You sometimes see these kinds of happy accidents in print as well, but they’re much less common. One example is this famous story of James Joyce, as told by Richard Ellimann:

Once or twice he dictated a bit of Finnegans Wake to [Samuel] Beckett, though dictation did not work very well for him; in the middle of one such session there was a knock at the door which Beckett didn’t hear. Joyce said, “Come in,” and Beckett wrote it down. Afterwards he read back what he had written and Joyce said, “What’s that ‘Come in?’” “Yes, you said that,” said Beckett. Joyce thought for a moment, then said, “Let it stand.”

Similarly, a chance misprint inspired W.H. Auden to change his line “The poets have names for the sea” to “The ports have names for the sea.” And it’s widely believed that one of the most famous lines in all of English poetry, “Brightness falls from the air,” was also the result of a typo: Nashe may have really written “Brightness falls from the hair,” which makes more sense in context, but is much less evocative.

Lenny Montana in The Godfather

Still, it isn’t hard to see why such accidents are more common in film than in print. A novelist or poet can always cross out a line or delete a mistyped word, but filmmaker is uniquely forced to live with every flubbed take or reading: once you’ve started shooting, there’s no going back, and particularly in the days before digital video, a permanent record exists of each mistake. As a result, you’re more inclined to think hard about whether or not you can use what you have, or if the error will require another costly camera setup. In some ways, all of film amounts to this kind of compromise. You never get quite the footage you want: no matter how carefully you’ve planned the shoot, when the time comes to edit, you’ll find that the actors are standing in the wrong place for one shot to cut cleanly to the next, or that you’re missing a crucial closeup that would clarify the meaning of the scene. It’s part of the craft of good directors—and editors—to cobble together something resembling their original intentions from material that always falls short. Every shot in a movie, in a sense, is a happy accident, and the examples I’ve mentioned above are only the most striking examples of a principle that governs the entire filmmaking process.

And it’s worth thinking about the ways in which artists in other media can learn to expose themselves to such forced serendipity. (I haven’t even mentioned the role it plays in such arts as painting, in which each decision starts to feel similarly irrevocable, at least once you’ve started to apply paint to canvas.) One approach, which I’ve tried in the planning stages of my own work, is to work in as permanent a form as possible: pen on paper, rather than pencil or computer, which means that every wrong turn or mistaken impulse lingers on after you’ve written it. A typewriter, I suspect, might play the same role, and I have a feeling that writers of a previous generation occasionally shaped their sentences to match a mistyped word, rather than going through the trouble of typing the page all over again. Writers are lucky: we have a set of tools of unmatched portability, flexibility, and privacy, and it means that we can deal with any errors at our leisure, at least until they see print. But with every gain, there’s also a loss: in particular, of the kind of intensity and focus that actors describe when real, expensive film is running through the camera. When so much is on the line, you’re more willing to find ways of working with what you’ve been given by chance. And that’s an attitude that every artist could use.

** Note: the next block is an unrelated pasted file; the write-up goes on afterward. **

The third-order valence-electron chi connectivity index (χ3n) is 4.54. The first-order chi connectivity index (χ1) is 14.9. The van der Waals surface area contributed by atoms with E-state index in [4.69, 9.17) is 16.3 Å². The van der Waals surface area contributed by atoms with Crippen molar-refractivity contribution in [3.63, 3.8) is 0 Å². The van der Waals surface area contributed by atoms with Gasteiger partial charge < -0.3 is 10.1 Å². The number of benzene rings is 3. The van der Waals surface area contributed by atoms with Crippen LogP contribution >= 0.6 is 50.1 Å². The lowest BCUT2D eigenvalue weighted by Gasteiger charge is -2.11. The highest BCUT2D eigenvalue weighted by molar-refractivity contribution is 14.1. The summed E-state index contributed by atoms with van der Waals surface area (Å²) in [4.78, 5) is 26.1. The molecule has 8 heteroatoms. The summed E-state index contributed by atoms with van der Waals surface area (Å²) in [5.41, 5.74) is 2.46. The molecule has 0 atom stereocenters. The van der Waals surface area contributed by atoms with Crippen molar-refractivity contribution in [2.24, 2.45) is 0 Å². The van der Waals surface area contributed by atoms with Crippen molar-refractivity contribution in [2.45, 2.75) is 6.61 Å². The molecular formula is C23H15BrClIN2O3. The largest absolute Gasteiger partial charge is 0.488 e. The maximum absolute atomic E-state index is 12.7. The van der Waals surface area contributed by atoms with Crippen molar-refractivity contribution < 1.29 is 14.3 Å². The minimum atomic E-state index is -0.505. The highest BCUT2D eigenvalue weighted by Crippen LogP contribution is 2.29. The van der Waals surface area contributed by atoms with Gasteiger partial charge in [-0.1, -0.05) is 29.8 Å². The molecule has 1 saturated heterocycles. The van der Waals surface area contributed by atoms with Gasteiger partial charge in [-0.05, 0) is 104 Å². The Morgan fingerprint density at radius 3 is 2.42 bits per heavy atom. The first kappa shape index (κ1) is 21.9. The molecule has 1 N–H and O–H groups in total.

Written by nevalalee

October 8, 2013 at 8:12 am

The problem of narrative complexity

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David Foster Wallace

Earlier this month, faced with a break between projects, I began reading Infinite Jest for the first time. If you’re anything like me, this is a book you’ve been regarding with apprehension for a while now—I bought my copy five or six years ago, and it’s followed me through at least three moves without being opened beyond the first page. At the moment, I’m a couple of hundred pages in, and although I’m enjoying it, I’m also glad I waited: Wallace is tremendously original, but he also pushes against his predecessors, particularly Pynchon, in fascinating ways, and I’m better equipped to engage him now than I would have been earlier on. The fact that I’ve published two novels in the meantime also helps. As a writer, I’m endlessly fascinated by the problem of managing complexity—of giving a reader enough intermediate rewards to justify the demands the author makes—and Wallace handles this beautifully. Dave Eggers, in the introduction to the edition I’m reading now, does a nice job of summing it up: